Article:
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My First Algo

Hello all, this is my first algo.
Traded items is gold futures.
My strategy is as follows:
Follow the weekly close price of gold futures. Check the last 3 weekly close price. If there is a peak, short it. It there is a trough, buy it. The stop gain is set to take profit at 50 (or 30 - 80). The stop loss is set if the trend goes opposite and hit the before peak / trough.
The backtest result went from 2015-01-01 to current. Approximate return is 34% (without leverage) and ahpha is 0.11, beta is 0 and sharpe is 0.95 and sortino is 1.41.
1) May you help to comment if the alpha, beta, sharpe is good or bad as I have little knowledge in finance.
2) There are 2 consecutive buy / sell within minutes in the transaction details. According to my algorithm, this should not happen. I don't know why.
3) Feel free to add comments or improvements for the algorithm. Yeah!

Thanks a lot.

Clone Algorithm
15
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Backtest from to with initial capital
Total Returns
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Alpha
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Beta
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Sharpe
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Sortino
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Max Drawdown
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Benchmark Returns
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Volatility
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Returns 1 Month 3 Month 6 Month 12 Month
Alpha 1 Month 3 Month 6 Month 12 Month
Beta 1 Month 3 Month 6 Month 12 Month
Sharpe 1 Month 3 Month 6 Month 12 Month
Sortino 1 Month 3 Month 6 Month 12 Month
Volatility 1 Month 3 Month 6 Month 12 Month
Max Drawdown 1 Month 3 Month 6 Month 12 Month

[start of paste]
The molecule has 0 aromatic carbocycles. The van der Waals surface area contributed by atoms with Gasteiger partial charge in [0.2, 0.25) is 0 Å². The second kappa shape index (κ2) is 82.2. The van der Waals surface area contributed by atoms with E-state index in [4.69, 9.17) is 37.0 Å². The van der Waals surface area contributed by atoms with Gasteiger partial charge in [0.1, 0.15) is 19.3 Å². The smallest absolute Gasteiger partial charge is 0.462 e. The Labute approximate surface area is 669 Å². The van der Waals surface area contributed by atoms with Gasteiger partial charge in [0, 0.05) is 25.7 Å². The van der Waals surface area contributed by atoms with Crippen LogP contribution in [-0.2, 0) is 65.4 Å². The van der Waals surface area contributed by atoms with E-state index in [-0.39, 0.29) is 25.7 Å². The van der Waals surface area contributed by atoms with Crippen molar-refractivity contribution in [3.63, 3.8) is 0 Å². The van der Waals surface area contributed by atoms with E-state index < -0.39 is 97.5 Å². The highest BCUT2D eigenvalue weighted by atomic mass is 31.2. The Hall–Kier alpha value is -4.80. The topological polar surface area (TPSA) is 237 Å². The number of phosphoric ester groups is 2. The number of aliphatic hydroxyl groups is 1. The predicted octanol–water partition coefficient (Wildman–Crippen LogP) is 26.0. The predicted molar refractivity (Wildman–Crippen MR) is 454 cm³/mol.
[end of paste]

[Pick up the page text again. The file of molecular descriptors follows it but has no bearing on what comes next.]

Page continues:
# Backtest ID: 59bf86b0c1980c54e561209a
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2 responses

Hi Nick,

You are off to a great start! A good way of analyzing your strategy's performance is to generate a pyfolio tearsheet. Currently, pyfolio's support for futures is limited, but the returns tearsheet (shared below) will give you some insight on rolling sharpe and beta.

In general, you want to aim for a sharpe ratio above 1, which means your increase in portfolio returns is greater than the risk taken to generate those returns. Your algorithm's annualized sharpe ratio is slightly below 1, but the returns tearsheet show that on average your algorithm had a sharpe ratio above 1 and towards the end of the backtest period it had a positive trend.

For beta-to-market you want a value as close to 0 as possible, which means your portfolio returns have a low correlation to the market. Your algorithm's metrics include an annualized beta close to 0, however, the rolling beta shown in the tearsheet shows a period where beta spikes close to +/- 0.5. It would be a good exercise to investigate what caused these spikes.

The consecutive transactions you see in the backtest details happen because of liquidity issues. If an order does not completely fill on a given minute bar due to insufficient volume it carries over to subsequent bars until it gets filled or until market close, at which point it gets canceled. For more details, I would recommend you checking out the Volume, Slippage and Liquidity lesson from our Lecture Series and also the Slippage and Commission lesson from the Getting Started tutorial.

If you are interested in receiving an allocation from Quantopian, I would recommend you following our allocation criteria guidelines for futures as you develop and improve your strategies.

I hope this helps.

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Thanks. Your reply helps and points a direction for further improvement.